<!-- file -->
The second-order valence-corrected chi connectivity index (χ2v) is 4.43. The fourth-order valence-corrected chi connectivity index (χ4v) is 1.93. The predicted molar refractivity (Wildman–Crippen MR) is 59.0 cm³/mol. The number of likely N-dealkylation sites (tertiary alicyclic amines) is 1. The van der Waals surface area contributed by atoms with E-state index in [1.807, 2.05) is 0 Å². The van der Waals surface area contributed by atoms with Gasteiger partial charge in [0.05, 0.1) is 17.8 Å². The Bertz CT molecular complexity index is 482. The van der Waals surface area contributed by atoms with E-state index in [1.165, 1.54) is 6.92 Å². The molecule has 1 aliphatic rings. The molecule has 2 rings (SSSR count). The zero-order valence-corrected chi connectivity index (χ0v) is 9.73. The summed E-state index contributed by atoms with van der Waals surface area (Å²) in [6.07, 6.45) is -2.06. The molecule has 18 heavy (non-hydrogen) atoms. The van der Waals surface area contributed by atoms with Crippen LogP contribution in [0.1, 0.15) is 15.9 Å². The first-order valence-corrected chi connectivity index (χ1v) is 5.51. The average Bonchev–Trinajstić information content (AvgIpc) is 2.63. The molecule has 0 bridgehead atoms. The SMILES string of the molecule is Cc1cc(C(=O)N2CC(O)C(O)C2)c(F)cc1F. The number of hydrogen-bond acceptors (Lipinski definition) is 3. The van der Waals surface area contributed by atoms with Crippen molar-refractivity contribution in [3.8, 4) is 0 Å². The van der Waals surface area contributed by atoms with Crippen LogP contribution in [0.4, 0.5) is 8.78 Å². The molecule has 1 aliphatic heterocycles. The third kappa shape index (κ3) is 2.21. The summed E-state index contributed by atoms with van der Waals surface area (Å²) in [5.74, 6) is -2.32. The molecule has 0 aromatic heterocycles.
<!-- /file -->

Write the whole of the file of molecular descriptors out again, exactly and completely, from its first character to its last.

The second-order valence-corrected chi connectivity index (χ2v) is 4.43. The fourth-order valence-corrected chi connectivity index (χ4v) is 1.93. The predicted molar refractivity (Wildman–Crippen MR) is 59.0 cm³/mol. The number of likely N-dealkylation sites (tertiary alicyclic amines) is 1. The van der Waals surface area contributed by atoms with E-state index in [1.807, 2.05) is 0 Å². The van der Waals surface area contributed by atoms with Gasteiger partial charge in [0.05, 0.1) is 17.8 Å². The Bertz CT molecular complexity index is 482. The van der Waals surface area contributed by atoms with E-state index in [1.165, 1.54) is 6.92 Å². The molecule has 1 aliphatic rings. The molecule has 2 rings (SSSR count). The zero-order valence-corrected chi connectivity index (χ0v) is 9.73. The summed E-state index contributed by atoms with van der Waals surface area (Å²) in [6.07, 6.45) is -2.06. The molecule has 18 heavy (non-hydrogen) atoms. The van der Waals surface area contributed by atoms with Crippen LogP contribution in [0.1, 0.15) is 15.9 Å². The first-order valence-corrected chi connectivity index (χ1v) is 5.51. The average Bonchev–Trinajstić information content (AvgIpc) is 2.63. The molecule has 0 bridgehead atoms. The SMILES string of the molecule is Cc1cc(C(=O)N2CC(O)C(O)C2)c(F)cc1F. The number of hydrogen-bond acceptors (Lipinski definition) is 3. The van der Waals surface area contributed by atoms with Crippen molar-refractivity contribution in [3.8, 4) is 0 Å². The van der Waals surface area contributed by atoms with Crippen LogP contribution in [0.4, 0.5) is 8.78 Å². The molecule has 1 aliphatic heterocycles. The third kappa shape index (κ3) is 2.21. The summed E-state index contributed by atoms with van der Waals surface area (Å²) in [5.74, 6) is -2.32. The molecule has 0 aromatic heterocycles.